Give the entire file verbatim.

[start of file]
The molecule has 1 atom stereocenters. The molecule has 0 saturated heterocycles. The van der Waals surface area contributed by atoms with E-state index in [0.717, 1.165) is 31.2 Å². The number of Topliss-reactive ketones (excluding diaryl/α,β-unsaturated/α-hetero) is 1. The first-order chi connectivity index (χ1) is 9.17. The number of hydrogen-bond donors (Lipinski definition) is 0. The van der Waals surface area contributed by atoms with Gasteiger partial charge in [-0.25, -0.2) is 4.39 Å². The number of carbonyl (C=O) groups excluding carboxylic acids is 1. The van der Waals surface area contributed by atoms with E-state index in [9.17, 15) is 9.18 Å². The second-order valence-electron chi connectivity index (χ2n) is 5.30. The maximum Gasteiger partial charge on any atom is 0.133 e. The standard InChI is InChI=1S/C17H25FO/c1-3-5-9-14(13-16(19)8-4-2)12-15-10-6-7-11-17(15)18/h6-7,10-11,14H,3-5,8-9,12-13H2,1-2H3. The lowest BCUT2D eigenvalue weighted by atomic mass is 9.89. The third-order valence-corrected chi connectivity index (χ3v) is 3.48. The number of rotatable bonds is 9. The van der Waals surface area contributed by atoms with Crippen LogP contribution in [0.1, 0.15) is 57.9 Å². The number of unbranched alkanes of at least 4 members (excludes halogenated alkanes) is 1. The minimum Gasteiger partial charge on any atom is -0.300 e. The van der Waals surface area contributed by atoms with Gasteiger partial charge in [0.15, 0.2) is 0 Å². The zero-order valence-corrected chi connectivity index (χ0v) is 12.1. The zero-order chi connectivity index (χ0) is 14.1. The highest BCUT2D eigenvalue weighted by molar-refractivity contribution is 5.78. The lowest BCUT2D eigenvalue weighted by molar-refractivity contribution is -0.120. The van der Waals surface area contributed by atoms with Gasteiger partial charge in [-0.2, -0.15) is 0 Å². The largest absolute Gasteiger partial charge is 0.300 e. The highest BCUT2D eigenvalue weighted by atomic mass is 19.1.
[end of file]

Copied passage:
The molecule has 1 atom stereocenters. The molecule has 0 saturated heterocycles. The van der Waals surface area contributed by atoms with E-state index in [0.717, 1.165) is 31.2 Å². The number of Topliss-reactive ketones (excluding diaryl/α,β-unsaturated/α-hetero) is 1. The first-order chi connectivity index (χ1) is 9.17. The number of hydrogen-bond donors (Lipinski definition) is 0. The van der Waals surface area contributed by atoms with Gasteiger partial charge in [-0.25, -0.2) is 4.39 Å². The number of carbonyl (C=O) groups excluding carboxylic acids is 1. The van der Waals surface area contributed by atoms with E-state index in [9.17, 15) is 9.18 Å². The second-order valence-electron chi connectivity index (χ2n) is 5.30. The maximum Gasteiger partial charge on any atom is 0.133 e. The standard InChI is InChI=1S/C17H25FO/c1-3-5-9-14(13-16(19)8-4-2)12-15-10-6-7-11-17(15)18/h6-7,10-11,14H,3-5,8-9,12-13H2,1-2H3. The lowest BCUT2D eigenvalue weighted by atomic mass is 9.89. The third-order valence-corrected chi connectivity index (χ3v) is 3.48. The number of rotatable bonds is 9. The van der Waals surface area contributed by atoms with Crippen LogP contribution in [0.1, 0.15) is 57.9 Å². The number of unbranched alkanes of at least 4 members (excludes halogenated alkanes) is 1. The minimum Gasteiger partial charge on any atom is -0.300 e. The van der Waals surface area contributed by atoms with Gasteiger partial charge in [0.15, 0.2) is 0 Å². The zero-order valence-corrected chi connectivity index (χ0v) is 12.1. The zero-order chi connectivity index (χ0) is 14.1. The highest BCUT2D eigenvalue weighted by molar-refractivity contribution is 5.78. The lowest BCUT2D eigenvalue weighted by molar-refractivity contribution is -0.120. The van der Waals surface area contributed by atoms with Gasteiger partial charge in [-0.2, -0.15) is 0 Å². The largest absolute Gasteiger partial charge is 0.300 e. The highest BCUT2D eigenvalue weighted by atomic mass is 19.1.